Resources for Conducting Animal Health Surveillance
Surveillance and Data Standards for USDA APHIS Veterinary Services were developed by the Centers for Epidemiology and Animal Health (VS CEAH) in July 2006. These standards focused on (1) standards for key components of a surveillance system, (2) data standards for surveillance systems, and (3) information management system standards for surveillance systems. The full document or individual chapters or appendices may be downloaded below:
- Full document (version 1.0, pdf, July 2006) - includes all three chapters, introductory material, and glossary. Supporting appendices can be accessed below.
- Standards for key components of a surveillance system (Chapter 1) - this Chapter provides standards and guidelines to facilitate surveillance system planning and evaluation.
- Data standards for animal health management and surveillance programs (Chapter 2) - this Chapter provides guidelines for the types of data to collect for animal health management and surveillance programs and standards for data terminology and formatting.
- Disease/Condition Codes (appendix A) (pdf, July 2006)
- Subject (Animal) Taxonomy (appendix B) (pdf, May 2010) - this appendix provides value sets and guidelines for standardizing subject taxonomy concepts as Linnaean categories, and animal groups, breeds and strains.
- Subject (Animal) Descriptors (apppendix C) (pdf, January 2011) - this appendix provides value sets and guidelines for standardizing subject descriptors including polled status, color, color patterns, breed purpose, and size.
- Gender Codes (appendix E)(pdf, July 2006)
- Subject Use/Function Codes (appendix F) (pdf, May 2010) - This appendix provides the value set and guidelines for standardizing current subject use or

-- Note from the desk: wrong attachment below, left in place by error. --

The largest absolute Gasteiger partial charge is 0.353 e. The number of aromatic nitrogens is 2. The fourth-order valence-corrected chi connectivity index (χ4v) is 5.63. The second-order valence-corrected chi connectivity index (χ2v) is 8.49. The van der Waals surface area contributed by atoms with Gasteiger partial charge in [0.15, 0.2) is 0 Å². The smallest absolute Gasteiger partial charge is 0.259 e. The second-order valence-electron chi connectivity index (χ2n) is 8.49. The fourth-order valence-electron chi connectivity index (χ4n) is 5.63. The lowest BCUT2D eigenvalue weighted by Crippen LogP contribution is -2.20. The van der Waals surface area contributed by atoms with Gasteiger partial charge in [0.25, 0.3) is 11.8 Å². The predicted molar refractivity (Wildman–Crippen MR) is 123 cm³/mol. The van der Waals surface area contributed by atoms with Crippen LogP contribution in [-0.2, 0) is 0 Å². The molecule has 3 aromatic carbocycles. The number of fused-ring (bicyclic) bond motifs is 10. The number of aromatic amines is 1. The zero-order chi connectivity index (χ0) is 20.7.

function (e.g., dairy, breeding, ornamental, zoo, and many other animal 'uses')
- Sample Type Codes (appendix G) (pdf, July 2006)
- Result Interpretation Codes (appendix H) (pdf, July 2006)
- Geographic Data Element Standards (appendices K, L, M)- coordinate type codes, validation codes, and match source codes (pdf, July 2006)
- Standards for animal health database systems (Chapter 3) - this Chapter provides guidelines for developing information management systems to support surveillance programs.
- Guidelines for Developing Animal Health Surveillance Plans (pdf, 10/1/06)
Surveillance system evaluation is the systematic collection and review of information about a surveillance system undertaken to assess the extent to which the system fulfills its stated objectives and meets accepted surveillance standards. Within Veterinary Services, the surveillance system evaluation process identifies program strengths and areas for improvement, and evaluation findings are intended to be a tool to improve program quality and efficiency, to facilitate integration of the system into the National Animal Health Surveillance system, and to identify the system’s contributions relative to the VS Strategic Plan. The Surveillance and Data Standards for USDA APHIS Veterinary Services (Chapter 1) are used as a benchmark for the evaluation process.
- Monte-Carlo approaches for determining power and sample size in low-prevalence applications: software module (.txt file, updated 5/14/07)
Many epidemiological investigations focus on comparing the prevalence of a disease in an exposed and unexposed population, where the prevalence is low in both populations. Determination of the necessary sample size from each population requires consideration of the power to detect biologically relevant differences in the prevalence. Many of the existing solutions to this problem assume the distribution of the test statistic approaches a Normal distribution. However, in low-prevalence applications, this is rarely the case. This software module implements a Monte Carlo-based approach to determining the sample size from each population. A more detailed description can be found in: Williams, M. S., Ebel E. D., and Wagner, B. A. 2007. Monte-Carlo approaches for determining power and sample size in low-prevalence applications. Preventative Veterinary Medicine 81 (2007) 70-79.